Archive for January, 2008

Censorship in Ancient Rome (ca. 443 – 22 BC)

By: The Scribe on January, 2008

Roman coin commissioned by Aulus Vitellius during his second censorship. The coin depicts his father, Lucius Vitellius.The government in ancient Rome was similar to governments found in many Western countries today – convoluted and with too many levels! But, the Romans liked it that way, as it allowed them to keep track of all the goings-on in the Empire. One of the offices of government was something called a ‘censorship’.

Censors in ancient Rome were responsible for an odd mixture of tasks. Their primary purpose was to take a census of citizens within the Roman Empire every five years: they would write down each citizen’s name, their age, and what amount of property they owned. This was done so that the information could be taken to the quaestors, who would estimate each person’s taxation levels, the Empire’s budget, and the amount of soldiers commanded by Rome.

Although the number of censors and their terms changed throughout the centuries, the tradition of the post held that two censors would serve together for 18 months – one was from the patrician class, while the other was a plebeian.

Once they gained their census information, censors had the charge of determining who among the population was allowed to be counted among certain class levels – for example, who was worthy of senatorial rank as opposed to equestrian, and so forth. This was called the ‘regimen morum’ (public morality), and was an extremely important duty. Other duties of the ‘regimen morum’ were also the verification and stamping with the Imperial Seal any weights or measures, and managing the books of financial institutions.

Apart from their census task, the censors were often responsible for funding and managing public projects. Conquered land was leased out and recorded by censors, while a more important task – or at least in the eyes of the Romans – was for them to choose a farmer who would feed the Capitol’s holy geese for a 5-year term.

Consuls were elected officials by an assembly of Roman citizens called the ‘Comitia centuriata’. They were required to wear a toga bordered with purple, in order to denote their important class, though unlike other elected officials they were not given bodyguards.

As the Roman Empire grew in size, the job of the consulship became rather overwhelming – there were simply too many people for only 2 men to account for, and so the office was eventually abolished. It was replaced with generic officials who would be sent out to count the people on the Emperor’s orders, and they would be counted according to province. For example, the Gospel of Luke discusses how in 8 AD, Caesar Augustus issued a census of the entire Roman Empire.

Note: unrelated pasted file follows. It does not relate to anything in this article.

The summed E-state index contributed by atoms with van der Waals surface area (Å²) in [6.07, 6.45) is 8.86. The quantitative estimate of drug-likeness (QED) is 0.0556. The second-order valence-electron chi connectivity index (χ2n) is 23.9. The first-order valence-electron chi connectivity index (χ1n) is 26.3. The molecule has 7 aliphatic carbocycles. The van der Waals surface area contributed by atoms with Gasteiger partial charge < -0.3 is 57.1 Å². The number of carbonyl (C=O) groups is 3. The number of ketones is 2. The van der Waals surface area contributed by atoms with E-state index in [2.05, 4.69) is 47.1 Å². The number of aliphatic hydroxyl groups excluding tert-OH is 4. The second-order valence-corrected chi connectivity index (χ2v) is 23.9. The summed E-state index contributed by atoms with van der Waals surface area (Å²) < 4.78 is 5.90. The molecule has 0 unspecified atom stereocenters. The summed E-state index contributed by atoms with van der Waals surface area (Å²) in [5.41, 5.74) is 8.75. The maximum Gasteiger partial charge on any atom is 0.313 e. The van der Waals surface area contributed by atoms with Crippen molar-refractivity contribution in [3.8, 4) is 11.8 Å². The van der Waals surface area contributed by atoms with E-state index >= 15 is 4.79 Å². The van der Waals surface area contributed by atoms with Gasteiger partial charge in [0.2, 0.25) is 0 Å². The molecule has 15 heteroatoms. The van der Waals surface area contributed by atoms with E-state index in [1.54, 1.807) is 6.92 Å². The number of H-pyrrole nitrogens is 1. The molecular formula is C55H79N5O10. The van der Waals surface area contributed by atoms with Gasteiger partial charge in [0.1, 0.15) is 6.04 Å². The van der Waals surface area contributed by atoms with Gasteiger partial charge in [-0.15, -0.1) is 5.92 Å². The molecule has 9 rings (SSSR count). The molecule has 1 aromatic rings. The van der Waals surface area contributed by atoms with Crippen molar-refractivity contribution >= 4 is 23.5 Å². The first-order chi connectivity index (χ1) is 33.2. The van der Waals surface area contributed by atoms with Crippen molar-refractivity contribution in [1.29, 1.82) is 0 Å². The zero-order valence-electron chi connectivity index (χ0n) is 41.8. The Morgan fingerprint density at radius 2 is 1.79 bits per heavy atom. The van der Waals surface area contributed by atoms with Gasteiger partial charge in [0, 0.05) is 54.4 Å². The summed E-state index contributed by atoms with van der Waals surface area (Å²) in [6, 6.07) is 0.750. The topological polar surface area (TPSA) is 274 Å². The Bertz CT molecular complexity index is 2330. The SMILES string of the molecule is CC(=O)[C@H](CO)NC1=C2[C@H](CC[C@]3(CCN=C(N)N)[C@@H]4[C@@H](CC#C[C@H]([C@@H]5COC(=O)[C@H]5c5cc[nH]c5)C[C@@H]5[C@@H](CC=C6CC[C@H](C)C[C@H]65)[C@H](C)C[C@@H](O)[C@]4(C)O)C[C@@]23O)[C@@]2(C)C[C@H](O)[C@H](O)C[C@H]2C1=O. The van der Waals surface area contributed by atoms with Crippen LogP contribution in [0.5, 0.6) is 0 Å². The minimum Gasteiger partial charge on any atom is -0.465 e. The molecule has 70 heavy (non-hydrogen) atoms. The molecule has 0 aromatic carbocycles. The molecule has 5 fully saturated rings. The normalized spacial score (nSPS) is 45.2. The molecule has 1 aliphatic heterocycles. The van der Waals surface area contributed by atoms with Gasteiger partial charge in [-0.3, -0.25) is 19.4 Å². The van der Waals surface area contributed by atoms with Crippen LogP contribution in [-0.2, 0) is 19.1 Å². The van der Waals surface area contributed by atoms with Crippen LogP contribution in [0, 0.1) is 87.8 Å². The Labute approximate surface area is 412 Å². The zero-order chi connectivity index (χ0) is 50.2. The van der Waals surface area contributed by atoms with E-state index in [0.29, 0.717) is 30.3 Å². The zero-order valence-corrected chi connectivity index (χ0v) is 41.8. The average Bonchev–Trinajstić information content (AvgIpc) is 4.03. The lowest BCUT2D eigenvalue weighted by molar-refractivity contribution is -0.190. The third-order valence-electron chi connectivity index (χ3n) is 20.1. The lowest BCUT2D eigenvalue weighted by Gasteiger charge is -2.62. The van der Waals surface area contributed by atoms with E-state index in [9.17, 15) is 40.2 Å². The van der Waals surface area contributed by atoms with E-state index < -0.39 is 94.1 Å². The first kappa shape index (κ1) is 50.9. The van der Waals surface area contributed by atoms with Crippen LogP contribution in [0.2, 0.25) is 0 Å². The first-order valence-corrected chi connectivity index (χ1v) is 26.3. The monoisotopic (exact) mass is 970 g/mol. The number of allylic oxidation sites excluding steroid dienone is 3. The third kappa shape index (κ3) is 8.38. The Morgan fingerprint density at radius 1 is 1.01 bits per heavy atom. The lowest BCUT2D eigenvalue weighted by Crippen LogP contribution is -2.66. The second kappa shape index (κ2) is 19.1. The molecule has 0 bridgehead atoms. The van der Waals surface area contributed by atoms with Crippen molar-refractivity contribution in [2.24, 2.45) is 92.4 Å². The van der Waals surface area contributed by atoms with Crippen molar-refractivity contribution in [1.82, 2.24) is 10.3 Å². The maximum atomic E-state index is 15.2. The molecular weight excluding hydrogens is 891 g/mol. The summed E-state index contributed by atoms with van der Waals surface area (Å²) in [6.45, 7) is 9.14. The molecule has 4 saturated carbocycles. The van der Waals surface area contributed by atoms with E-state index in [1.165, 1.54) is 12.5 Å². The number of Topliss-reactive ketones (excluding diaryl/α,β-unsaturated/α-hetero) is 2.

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Tomorrow: More Ancient Standard!

A Brief History of Tae Kwon Do (ca. 600 AD)

By: The Scribe on January, 2008

This ancient Korean wall painting shows men practicing Tae Kwon Do as spectators look on… perhaps students or people watching a competition?

The origins of Tae Kwon Do lie in the area of Asia known presently as Korea, during the Koguryo Dynasty which ruled between 37 BC and 668 AD. The martial art was developed out of an amalgamation of unarmed combat styles that were being practiced by three rival kingdoms at the time: Koguryo, Baekje, and Silla.

The earliest evidence for Tao Kwon Do is found in wall paintings on warriors’ tombs that date back to around 3 AD. These wall paintings show men engaged in battle with each other, in a type of fighting often referred to as ‘Subakki’. Although different from the kind of Tae Kwon Do practiced today, its origins were found in this ancient fighting style.

Since Koguryo was being threatened by rival kingdoms, a special corps of warriors was formed for its protection. These men were known as the ‘Sonbae’ – meaning “man who never recoils from a fight” – and are thought to have practiced another fighting style called ‘Taekkyon’ , which was a direct predecessor of Tae Kwon Do.

Eventually, the Sonbae’s Taekkyon fighting made its way to the Silla Kingdom, where its own version of the Sonbae – the Hwarang, or “Flower Knights” – took the new style and adapted it for their own use. It was around this time that the “five student commitments” were developed for students of Taekkyon, and which are still taken by Tae Kwon Do students today.

This fragment of a wall painting from the Koguryo Dynasty came from a warrior’s tomb, and shows two men in the midst of a ‘Subakki’-style fight.

Meanwhile, the third rival kingdom of Baekje – a tribe which had actually split from the Koguryo kingdom years before – was developing their own special warrior corps, called the ‘Soo Sa’. They were employed to defend the kingdom, and learned a fighting style called SooByeokTa, which also built upon Taekkyon fighting and would become a Tae Kwon Do predecessor.